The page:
Echoing a common concern, Kuwait’s representative pointed out that not all elements of the Stockholm Agreement are being implemented, including the planned exchange of prisoners.

The representative of the United States emphasized that Iran must stop arming the Houthi fighters, adding that United Nations findings indicate that “these weapons have Iranian-designed characteristics”. Iran’s actions not only violate the arms embargo, they are fuelling the war, he said.

China’s representative underlined the need for the parties to put the interests of their people first and relaunch political talks in pursuit of a lasting and holistic solution to the conflict.

The Russian Federation’s representative emphasized that the strategic goal remains the launch of a fully fledged political process to discuss a solution. The window of opportunity is now open to implementing other aspects of the Stockholm Agreement, he said, stressing that impartial United Nations mediation is of extreme importance. It hinges on the good faith of the parties and on their wish to stabilize the situation, he said. Indeed, all countries of the region, including Iran and those in the Gulf, must cooperate for the sake of security throughout the Middle East, he stressed.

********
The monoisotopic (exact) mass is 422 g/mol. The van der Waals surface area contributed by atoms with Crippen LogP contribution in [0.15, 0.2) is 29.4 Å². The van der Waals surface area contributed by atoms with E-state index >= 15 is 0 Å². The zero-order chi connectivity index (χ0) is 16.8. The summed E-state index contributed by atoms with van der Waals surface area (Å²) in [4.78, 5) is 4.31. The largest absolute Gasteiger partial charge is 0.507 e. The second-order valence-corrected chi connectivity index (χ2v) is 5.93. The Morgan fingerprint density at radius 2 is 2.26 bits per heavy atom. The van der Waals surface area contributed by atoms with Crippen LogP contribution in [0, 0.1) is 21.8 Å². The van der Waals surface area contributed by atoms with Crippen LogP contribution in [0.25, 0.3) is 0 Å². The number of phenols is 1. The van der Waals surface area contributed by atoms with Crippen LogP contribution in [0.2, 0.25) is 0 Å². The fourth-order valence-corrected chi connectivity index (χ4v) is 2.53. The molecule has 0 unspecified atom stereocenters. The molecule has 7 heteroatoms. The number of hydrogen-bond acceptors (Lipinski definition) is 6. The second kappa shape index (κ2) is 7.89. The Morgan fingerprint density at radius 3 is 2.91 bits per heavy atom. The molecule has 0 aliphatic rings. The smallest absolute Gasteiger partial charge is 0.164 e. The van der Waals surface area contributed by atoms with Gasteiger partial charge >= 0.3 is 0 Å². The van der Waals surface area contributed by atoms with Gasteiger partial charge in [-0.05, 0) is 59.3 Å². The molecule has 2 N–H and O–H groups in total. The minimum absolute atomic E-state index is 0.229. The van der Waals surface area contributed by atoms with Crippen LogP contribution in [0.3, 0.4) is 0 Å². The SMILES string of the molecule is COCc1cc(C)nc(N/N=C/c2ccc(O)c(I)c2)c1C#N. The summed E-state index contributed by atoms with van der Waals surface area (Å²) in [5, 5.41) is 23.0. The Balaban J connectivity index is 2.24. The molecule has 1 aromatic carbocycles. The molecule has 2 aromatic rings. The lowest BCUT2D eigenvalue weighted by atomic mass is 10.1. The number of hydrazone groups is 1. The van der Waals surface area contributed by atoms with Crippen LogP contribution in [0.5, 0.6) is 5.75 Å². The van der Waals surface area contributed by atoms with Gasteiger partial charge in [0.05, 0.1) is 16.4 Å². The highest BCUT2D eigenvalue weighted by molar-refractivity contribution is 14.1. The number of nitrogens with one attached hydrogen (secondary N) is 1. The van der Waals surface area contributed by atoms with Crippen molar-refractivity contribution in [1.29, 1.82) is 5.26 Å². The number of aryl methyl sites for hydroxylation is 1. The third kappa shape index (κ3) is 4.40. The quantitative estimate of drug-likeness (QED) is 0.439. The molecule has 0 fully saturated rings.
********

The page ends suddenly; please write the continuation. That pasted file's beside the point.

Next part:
Yemen’s representative, emphasizing that implementation of the Stockholm Agreement must be built on trust, said the Houthis are attempting to implement measures through unilateral actions rather than through the United Nations. Indeed, their failure to build confidence means the existence of many puppets of Iran, he added. At the same time, the Government of Yemen has tried to halt the conflict while the Houthis continue to destabilize the country and the wider region, including through drone attacks.

Also delivering statements were representatives of the United Kingdom, France, Peru, South Africa, Côte d’Ivoire, Belgium, Poland, Germany, Equatorial Guinea, Dominican Republic and Indonesia.

The meeting began at 10:07 a.m. and ended at 12:33 p.m.